Paraplegics and Sex
From Encyclopedia of Sex and Sexuality
The spinal cord functions like a telephone cable, linking the brain with the body’s other organs. When the spinal cord is injured, many neurological impairments result, including sexual dysfunction. When the cord is severely injured quadriplegia (paralysis of all four extremities) results; if the lower half is interrupted, the lower half of the body is paralyzed (paraplegia).
In women with paraplegia or quadriplegia, transient amenorrhea (no menstrual periods) lasts for approximately six months from the time of spinal cord injury (SCI). Their ability to be pregnant is restored with the return of menstruation. Although women with complete SCI are not able to feel sensations in the genital area, they may have orgasms if other sensitive areas in the rest of the body, above the level of the neurologic damage, are stimulated—the ears, neck, nipples, etc. However, spasticity (involuntary muscle spasms) of the legs and poor vaginal secretion may be problematic during sexual intercourse. Under such circumstances, the use of antispastic medication, gentle leg muscle stretching, and lubrication of the genital area are useful prior to physical intimacy. During pregnancy, SCI women are prone to developing urinary tract infections. While in labor, women with quadriplegia or high paraplegia may experience various symptoms, including headaches, excessive sweating, high blood pressure, and changes in the heart rate. The development of this clinical syndrome, known medically as automatic hyperreflexia (overactivity of the physiological reflexes), should be closely watched until the baby is delivered. After delivery, women in this category are considered to be at high risk for thrombophlebitis (blood clots forming in veins) in the pelvis or lower extremities.
Males with quadriplegia or paraplegia commonly experience erections of the penis induced by spasticity. However, such erections are frequently of short duration and do not usually last long enough to enable them to engage a female partner satisfactorily. Male patients who have suffered damage in the lower end of the spinal cord or in the bundle of nerves exiting the lower end of the cord may experience impotence. However, male patients lacking adequate erections may be assisted through the use of an external mechanical device such as a vacuum pump with a proximal penile ring. Also, intrapenile injections of papaverine (a blood vessel dilator) just before intercourse may cause erections. For selected cases, penile prostheses are available and can be implanted surgically (see also impotence).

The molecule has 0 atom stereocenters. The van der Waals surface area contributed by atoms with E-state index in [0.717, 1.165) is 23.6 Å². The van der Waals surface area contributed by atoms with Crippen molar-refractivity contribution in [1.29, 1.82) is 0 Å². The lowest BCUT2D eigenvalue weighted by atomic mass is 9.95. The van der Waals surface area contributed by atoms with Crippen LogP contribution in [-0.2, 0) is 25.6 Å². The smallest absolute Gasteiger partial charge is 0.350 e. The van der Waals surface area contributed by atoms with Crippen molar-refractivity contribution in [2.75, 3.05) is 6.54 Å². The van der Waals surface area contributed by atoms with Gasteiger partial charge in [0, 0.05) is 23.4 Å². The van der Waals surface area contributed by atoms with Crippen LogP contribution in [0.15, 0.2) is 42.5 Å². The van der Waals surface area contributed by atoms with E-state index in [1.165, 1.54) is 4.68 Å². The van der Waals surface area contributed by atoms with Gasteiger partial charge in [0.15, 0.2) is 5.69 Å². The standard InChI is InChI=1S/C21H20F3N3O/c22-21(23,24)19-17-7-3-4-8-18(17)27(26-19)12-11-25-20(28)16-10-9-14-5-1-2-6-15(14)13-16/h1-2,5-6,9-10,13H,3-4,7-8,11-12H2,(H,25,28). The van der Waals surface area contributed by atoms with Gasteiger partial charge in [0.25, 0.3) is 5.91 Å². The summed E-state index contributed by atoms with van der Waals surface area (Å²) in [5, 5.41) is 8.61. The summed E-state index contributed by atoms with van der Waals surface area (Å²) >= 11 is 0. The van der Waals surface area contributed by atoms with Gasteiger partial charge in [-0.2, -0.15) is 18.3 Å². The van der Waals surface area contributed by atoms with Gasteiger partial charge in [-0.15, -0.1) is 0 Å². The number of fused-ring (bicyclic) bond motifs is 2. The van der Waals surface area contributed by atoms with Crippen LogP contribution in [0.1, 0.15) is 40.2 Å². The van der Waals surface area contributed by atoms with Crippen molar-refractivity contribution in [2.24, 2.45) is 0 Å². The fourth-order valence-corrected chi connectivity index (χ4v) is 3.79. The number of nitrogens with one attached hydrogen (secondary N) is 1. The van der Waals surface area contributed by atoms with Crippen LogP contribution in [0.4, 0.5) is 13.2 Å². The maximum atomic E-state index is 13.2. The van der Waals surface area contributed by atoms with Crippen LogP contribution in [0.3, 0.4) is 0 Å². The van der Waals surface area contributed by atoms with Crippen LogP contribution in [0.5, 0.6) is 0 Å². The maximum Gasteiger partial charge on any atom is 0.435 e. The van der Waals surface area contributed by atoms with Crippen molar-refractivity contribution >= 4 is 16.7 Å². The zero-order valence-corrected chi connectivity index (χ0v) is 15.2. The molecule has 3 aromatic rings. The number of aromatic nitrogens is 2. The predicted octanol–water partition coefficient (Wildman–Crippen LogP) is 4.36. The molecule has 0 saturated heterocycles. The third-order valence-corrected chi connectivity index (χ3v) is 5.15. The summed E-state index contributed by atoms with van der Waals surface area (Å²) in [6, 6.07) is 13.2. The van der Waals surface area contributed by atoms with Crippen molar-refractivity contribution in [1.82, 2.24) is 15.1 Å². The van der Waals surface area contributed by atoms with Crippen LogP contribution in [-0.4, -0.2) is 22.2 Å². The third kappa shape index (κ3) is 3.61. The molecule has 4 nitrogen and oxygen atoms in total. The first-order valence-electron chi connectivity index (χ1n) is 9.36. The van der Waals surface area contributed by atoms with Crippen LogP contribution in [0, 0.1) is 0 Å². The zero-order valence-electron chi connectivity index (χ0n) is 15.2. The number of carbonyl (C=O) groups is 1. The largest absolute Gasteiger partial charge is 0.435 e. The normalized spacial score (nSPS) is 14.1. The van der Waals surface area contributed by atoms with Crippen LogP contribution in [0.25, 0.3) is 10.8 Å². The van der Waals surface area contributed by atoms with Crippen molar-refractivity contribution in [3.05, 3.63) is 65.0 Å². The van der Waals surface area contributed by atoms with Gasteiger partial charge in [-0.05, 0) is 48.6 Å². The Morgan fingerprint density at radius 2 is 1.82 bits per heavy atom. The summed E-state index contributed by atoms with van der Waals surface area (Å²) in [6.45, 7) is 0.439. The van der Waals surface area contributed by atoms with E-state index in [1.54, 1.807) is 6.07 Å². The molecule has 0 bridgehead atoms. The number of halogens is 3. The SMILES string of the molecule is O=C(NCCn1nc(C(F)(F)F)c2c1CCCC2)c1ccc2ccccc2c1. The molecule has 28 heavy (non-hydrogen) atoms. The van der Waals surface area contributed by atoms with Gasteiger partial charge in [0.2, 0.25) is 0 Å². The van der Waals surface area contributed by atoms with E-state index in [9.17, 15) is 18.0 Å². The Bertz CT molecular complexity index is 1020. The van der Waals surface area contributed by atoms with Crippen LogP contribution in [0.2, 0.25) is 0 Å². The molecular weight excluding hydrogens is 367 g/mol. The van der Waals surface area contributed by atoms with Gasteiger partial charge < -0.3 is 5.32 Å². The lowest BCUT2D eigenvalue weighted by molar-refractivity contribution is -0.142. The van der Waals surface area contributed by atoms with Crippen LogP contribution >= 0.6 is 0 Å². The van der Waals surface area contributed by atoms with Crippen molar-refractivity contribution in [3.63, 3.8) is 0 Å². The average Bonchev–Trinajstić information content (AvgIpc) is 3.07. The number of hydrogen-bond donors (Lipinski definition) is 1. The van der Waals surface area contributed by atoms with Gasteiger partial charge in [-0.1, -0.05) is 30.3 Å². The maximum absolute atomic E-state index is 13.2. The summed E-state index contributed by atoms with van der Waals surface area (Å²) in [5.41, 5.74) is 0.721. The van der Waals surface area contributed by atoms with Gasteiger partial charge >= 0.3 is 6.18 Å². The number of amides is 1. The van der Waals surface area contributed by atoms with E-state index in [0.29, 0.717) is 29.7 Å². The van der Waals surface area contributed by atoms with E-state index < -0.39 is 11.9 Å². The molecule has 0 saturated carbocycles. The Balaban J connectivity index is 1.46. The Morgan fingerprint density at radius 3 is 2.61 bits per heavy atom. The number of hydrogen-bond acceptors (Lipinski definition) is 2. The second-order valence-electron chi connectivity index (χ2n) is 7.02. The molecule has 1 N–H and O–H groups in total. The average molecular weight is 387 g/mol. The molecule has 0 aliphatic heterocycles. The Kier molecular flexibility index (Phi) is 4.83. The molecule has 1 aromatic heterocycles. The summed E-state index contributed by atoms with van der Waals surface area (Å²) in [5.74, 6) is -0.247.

When psychologically excited during sexual activity, SCI males may fall out of bed due to heightened muscle spasticity in their bodies. Unfortunately, the majority of male quadriplegics and paraplegics do not experience orgasm or ejaculation. To assist ejaculation when fertility is desired, the injection of prostigmin (a muscle stimulant) into the spinal fluid was tried in the past. However, if prostigmin is used, caution should be taken because it can be accompanied by serious side effects such as high blood pressure and even cerebral hemorrhage. Intrarectal electrical stimulation and penile electrovibration are the two most commonly used methods today and reasonably good results have been obtained. However, there is also a possibility of developing autonomic hyperreflexia during electrical stimulation for ejaculation. Further research is required to improve the quality of sperm in quadriplegic and paraplegic males in order to make successful fertilization possible (see also handicapped persons and sex).